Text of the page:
I’m about to admit something that’s not exactly pretty. It’s not taboo…but it’s also not something people probably like to think about.
I keep files on people.
Before you run for the hills, it’s not a blackmail file. Come on. I do not have time for that kind of research.
But my People File does include specific details, calendar reminders, and the occasional email or text screenshot.
It’s safe to say, if you’re my friend, I log some brain time thinking about you, even more than when we’re standing face-to-face or you just posted a Boomerang of your puppy.
I’d like to chalk it up to my Myers-Briggs personality type — I’m an ENFJ, so I’m “highly attuned to the emotions, needs, and motivations of others,” and I’m happiest when those around me are happy — but I would argue that a People File is a useful tool for anyone.
It all started with calendared birthday reminders. I imported all of my Facebook friends’ birthdays into my Google Calendar, which also happens to contain every other single piece of my life. (If GCal ever disappears, my face will turn into the emoji scream. But that’s an aside.)
But those birthday reminders weren’t really enough. Sure, it was nice to send congratulations for another year lived, but was that all I had to offer someone I actually called my “friend”? One line on that one day of the year that I finally saw their name flash across my screen?
Don’t tell me you don’t hate it when someone — even if it’s just your aunt — sends a “how are things?!” along with your “happy day of birth” message. Well, it’s my birthday, so I would say things are good, but busy…
I know that line of thinking all too well. And I never want to put those I care about in that spot.
I wanted to find a way to convey how important the details of their lives are to me because they are important to them.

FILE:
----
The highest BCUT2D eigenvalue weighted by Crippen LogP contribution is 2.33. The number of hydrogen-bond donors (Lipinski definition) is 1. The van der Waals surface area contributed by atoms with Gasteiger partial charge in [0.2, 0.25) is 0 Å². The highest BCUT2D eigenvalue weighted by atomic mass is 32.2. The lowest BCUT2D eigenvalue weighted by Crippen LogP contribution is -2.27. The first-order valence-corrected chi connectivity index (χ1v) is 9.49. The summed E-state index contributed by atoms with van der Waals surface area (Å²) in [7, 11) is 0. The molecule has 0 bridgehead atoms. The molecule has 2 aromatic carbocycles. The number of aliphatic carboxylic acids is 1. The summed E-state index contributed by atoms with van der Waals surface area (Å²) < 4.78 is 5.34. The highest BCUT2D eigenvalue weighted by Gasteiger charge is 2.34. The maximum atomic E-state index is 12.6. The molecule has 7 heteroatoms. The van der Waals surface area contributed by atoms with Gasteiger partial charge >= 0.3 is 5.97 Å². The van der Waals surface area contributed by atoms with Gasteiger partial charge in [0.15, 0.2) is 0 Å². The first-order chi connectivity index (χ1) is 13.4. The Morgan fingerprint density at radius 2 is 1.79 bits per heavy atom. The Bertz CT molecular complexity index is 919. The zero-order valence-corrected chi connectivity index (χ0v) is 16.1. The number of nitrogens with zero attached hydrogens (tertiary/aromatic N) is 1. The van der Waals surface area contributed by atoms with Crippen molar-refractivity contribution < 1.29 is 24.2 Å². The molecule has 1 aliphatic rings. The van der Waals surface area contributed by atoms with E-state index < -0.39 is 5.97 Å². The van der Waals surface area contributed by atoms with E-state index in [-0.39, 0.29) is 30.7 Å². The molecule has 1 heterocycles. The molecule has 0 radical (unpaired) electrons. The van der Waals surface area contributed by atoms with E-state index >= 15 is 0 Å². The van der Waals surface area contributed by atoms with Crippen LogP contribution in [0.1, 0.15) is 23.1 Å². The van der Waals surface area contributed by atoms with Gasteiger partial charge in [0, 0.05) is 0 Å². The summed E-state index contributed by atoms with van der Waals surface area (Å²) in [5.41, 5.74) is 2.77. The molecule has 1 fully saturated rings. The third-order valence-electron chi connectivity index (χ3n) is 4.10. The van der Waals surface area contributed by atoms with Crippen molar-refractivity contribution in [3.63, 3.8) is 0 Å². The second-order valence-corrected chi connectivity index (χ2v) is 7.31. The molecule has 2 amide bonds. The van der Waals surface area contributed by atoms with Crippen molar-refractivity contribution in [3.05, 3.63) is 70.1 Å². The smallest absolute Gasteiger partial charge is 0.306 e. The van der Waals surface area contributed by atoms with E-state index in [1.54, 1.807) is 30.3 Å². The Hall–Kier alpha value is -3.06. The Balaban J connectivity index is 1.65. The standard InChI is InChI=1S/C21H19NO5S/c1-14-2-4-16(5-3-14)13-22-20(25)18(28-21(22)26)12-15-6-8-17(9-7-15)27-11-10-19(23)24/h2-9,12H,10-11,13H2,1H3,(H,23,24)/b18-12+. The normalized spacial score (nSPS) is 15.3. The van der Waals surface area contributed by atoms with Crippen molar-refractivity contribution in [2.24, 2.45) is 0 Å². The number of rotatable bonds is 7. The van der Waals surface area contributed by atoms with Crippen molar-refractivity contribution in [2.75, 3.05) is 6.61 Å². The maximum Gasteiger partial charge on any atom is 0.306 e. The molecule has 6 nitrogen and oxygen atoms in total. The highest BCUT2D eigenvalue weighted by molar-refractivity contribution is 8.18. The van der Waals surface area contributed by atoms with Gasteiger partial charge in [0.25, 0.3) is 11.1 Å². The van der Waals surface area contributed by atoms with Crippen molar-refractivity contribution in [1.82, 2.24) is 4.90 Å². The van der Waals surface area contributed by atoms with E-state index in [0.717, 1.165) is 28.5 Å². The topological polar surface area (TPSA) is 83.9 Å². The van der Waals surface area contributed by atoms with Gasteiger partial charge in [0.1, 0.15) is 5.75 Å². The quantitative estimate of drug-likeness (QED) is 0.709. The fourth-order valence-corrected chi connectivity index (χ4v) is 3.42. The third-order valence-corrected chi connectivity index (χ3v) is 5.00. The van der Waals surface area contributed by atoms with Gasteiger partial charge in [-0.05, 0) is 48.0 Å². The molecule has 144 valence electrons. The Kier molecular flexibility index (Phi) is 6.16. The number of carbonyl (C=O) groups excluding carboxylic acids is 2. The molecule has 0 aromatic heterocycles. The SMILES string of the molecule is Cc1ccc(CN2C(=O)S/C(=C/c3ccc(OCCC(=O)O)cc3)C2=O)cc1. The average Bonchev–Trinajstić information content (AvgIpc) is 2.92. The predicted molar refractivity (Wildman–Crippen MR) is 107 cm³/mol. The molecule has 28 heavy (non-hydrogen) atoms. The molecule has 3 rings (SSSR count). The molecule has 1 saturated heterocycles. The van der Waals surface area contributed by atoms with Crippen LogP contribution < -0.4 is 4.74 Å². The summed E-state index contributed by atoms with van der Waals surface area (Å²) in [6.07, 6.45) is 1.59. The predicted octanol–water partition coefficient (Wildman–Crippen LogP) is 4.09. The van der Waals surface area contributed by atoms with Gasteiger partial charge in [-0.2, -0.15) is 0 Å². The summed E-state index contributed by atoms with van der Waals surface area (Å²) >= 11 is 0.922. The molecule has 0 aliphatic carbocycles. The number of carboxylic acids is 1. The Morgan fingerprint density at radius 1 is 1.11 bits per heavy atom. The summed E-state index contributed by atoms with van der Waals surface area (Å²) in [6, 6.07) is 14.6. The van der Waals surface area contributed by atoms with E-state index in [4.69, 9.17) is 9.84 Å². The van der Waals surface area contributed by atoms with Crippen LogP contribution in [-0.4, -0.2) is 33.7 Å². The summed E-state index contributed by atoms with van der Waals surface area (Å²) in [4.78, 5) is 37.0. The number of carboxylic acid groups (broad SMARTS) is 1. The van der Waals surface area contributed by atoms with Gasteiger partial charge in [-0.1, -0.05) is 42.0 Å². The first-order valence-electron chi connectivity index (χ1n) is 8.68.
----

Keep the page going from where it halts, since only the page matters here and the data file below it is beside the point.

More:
So George, the great, analytical, everything-is-in-a-spreadsheet husband that he is, came up with the idea of keeping a People File — but he uses it for networking.
I use it for all my people.
I’m not great with auditory learning, so non-text conversations don’t generally stick with me. But if I take note of those little details — that are important enough to be brought up in conversation so they must mean something to that friend — and revisit them through spaced repetition recall, that knowledge starts to sink in a bit better.
So next time I bump into or if I know I’m going to see, let’s say, Elizabeth or whomever, I’ll revisit that catalogue of facts, and I’ll make sure to ask about her dog, Penny, and her sister’s baby due in June.
What’s great about this people filing process is that it’s not public-facing (until now…heyyy, frands 🙈), and most of those details are either (1) being shared on social media or (2) dropped in conversation and quickly forgotten.
In the age of social media, people are used to sharing personal details across the interwebs without any expectation for direct comment.
And reversely, something I’ve found in my one-on-one friend-ly conversations (especially post-college) is that my friends, even close ones, don’t want to sound like they’re bragging.
So mid-conversation, they might quickly mention exciting upcoming events in their lives, like a vacation or hearing back from a job interview.
But once those things are past, those events are no longer front of mind and my friends seem less likely to come forward and show me all those pictures from that vacation or tell me about those long-awaited MCAT results…unless I ask.
Hence, the People File.
My friends are important enough to me that I want to text them first about those vacation photos. I want to remember and mention my coworker’s adoptiversary of his parrot, because, honestly, social standards dictate that it would be weird for him to walk up on that day and gleefully recall that detail to me.
And that sucks.
If he’s joyful about anything in his life, he should be able to share it with whomever he wants to.
And my People File (and obviously my extroverted personality) enables me to give him a platform to do that.
Most of my friends think I’m just a really good listener who remembers the details. And I would love to claim that title, but truthfully, my listening-memory skills are subpar.
But you can bet your bottom buck you won’t find me stuck face-to-face, trying to remember my grade-school friend’s fiancé’s first name.
And that’s because I have a People File.